Today my students will choose a version of Cinderella, read it, identify the key details of the narrative, and record these key details on a graphic organizer. In identifying the key details the students will be able to show their understanding about characters, setting, problem, solution, author, and the different ways that magic occurs. In completing this task, the students are also meeting the goal of reading with a purpose. This is a task the Common Core State Standards asks them to do.
Students need to spend time reading independently. Students need to read a variety of stories. In providing the students with a choice of different versions of Cinderella, I gathered a variety of titles from different sources. I bought a few which added to my collection, I borrowed from colleagues, from our own school library, and from two other public libraries. My goal in doing so was to provide a range of lexile levels that met the needs of my class. The website: lexile.com is a wonderful resource to help with the levels. Giving students the experience of reading from a range of stories helps to build their vocabulary, their background knowledge, and aids the other content areas.
The CCSS also ask students to compare and contrast different versions of the same story. For my students, I am scaffolding this standard by teaching it over three days. In order for students to be able to compare and contrast they must have a subject/topic to compare and contrast. Thus, today they will read one version and gather the key details. Tomorrow, they will choose another version, gather the key details so they are prepared to compare and contrast on the third day. I am chunking the cognitive task of comparing and contrasting and making it manageable to my students.
I will be teaching the word "version," giving students sentence frames to use for their sharing, and modeling how to use the graphic organizer. I will be reading with a small group to give them support with their reading and attention issues. I will have to see what version they choose because today, I don't want them to be limited by their reading level. I want them to choose what interests them. In this way I am differentiating the instruction. I am looking for students to be focused on reading their text, on sharing the elements of the narrative in complete sentences, and completing their story map.
I start with my students on the rug. I share the objective. I explain to them they will be selecting a version of Cinderella. I define the word version. I show them a few samples of the Cinderella stories. I tell them I will be spreading the books on the tables with their help and be giving them time to choose their selections. I will bring the students back to the rug before I give time to read their books to make sure everyone has chosen a book. It’s a good way of checking in. I have kept some titles because I will be sharing them with the group of students I will be supporting.
I have placed plenty of titles on each table for each student to have a choice. I am giving them the time to choose because I want my students to take ownership of the process.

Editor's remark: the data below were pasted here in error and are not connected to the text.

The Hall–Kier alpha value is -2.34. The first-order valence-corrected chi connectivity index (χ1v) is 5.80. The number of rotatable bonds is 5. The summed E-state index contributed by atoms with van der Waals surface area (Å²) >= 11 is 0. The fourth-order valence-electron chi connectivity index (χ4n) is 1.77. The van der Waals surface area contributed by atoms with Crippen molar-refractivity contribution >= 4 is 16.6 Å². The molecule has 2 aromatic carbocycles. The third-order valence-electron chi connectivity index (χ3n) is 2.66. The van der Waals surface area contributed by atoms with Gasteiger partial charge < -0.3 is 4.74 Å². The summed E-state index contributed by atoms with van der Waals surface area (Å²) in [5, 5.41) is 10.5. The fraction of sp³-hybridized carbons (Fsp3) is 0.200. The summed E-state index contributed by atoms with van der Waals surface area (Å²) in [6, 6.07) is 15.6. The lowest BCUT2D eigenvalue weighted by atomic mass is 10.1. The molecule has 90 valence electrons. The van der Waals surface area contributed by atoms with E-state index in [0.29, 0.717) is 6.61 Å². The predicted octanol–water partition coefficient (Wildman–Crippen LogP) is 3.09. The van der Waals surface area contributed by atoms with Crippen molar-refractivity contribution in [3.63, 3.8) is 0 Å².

I give my students students direction about my expectations as they settle to read their selection at either their tables or on the rugs. I let those students know who will be working with me to stay seated on the carpet. Given that it is still relatively early in the year, 20 minutes of independent reading may be a challenge. However, I am still looking for them to be engaged for this amount of time because I think they can do it.
I will bring my students back to the carpet and pair them up with their rug partner. I will give them the following list of questions to ask of one another. As they discuss, I will walk around and listen to their conversations. I am looking for them to answer in complete sentences.
These are the questions they are asking:
1. What is your setting like in your version of Cinderella?
2. Who are the characters in your version of Cinderella?
3. Describe Cinderella: What does she like? What type of person is she?
4. How does magic happen?
5. What is the problem? How is it solved?
I will have students sit at their desks. I use the strategy of modeling often with my second language learners. Graphic organizers are powerful visual tools that facilitate their conceptual understanding. I will model for them briefly how to fill in the graphic organizer. I will draw the graphic organizer on the white board. One can choose to draw it on a chart paper too. I will share my thinking aloud as I use pictures, words, and sentences to fill in the story map organizer. To show their understanding of the story elements, they too can use pictures, words, and sentences. I expect most of my students to use words and sentences. Those using pictures are most likely the students needing the extra support. I do like giving my students the choice of what to use because I have found that it keeps the flow of the lesson moving.
As students work on completing their story map I walk around and offer assistance and redirection. To complete the story map, they can use pictures, words, and sentences. I am looking for them to refer back to their books to obtain the appropriate information either from the illustrations or the text. I am offering praise as well.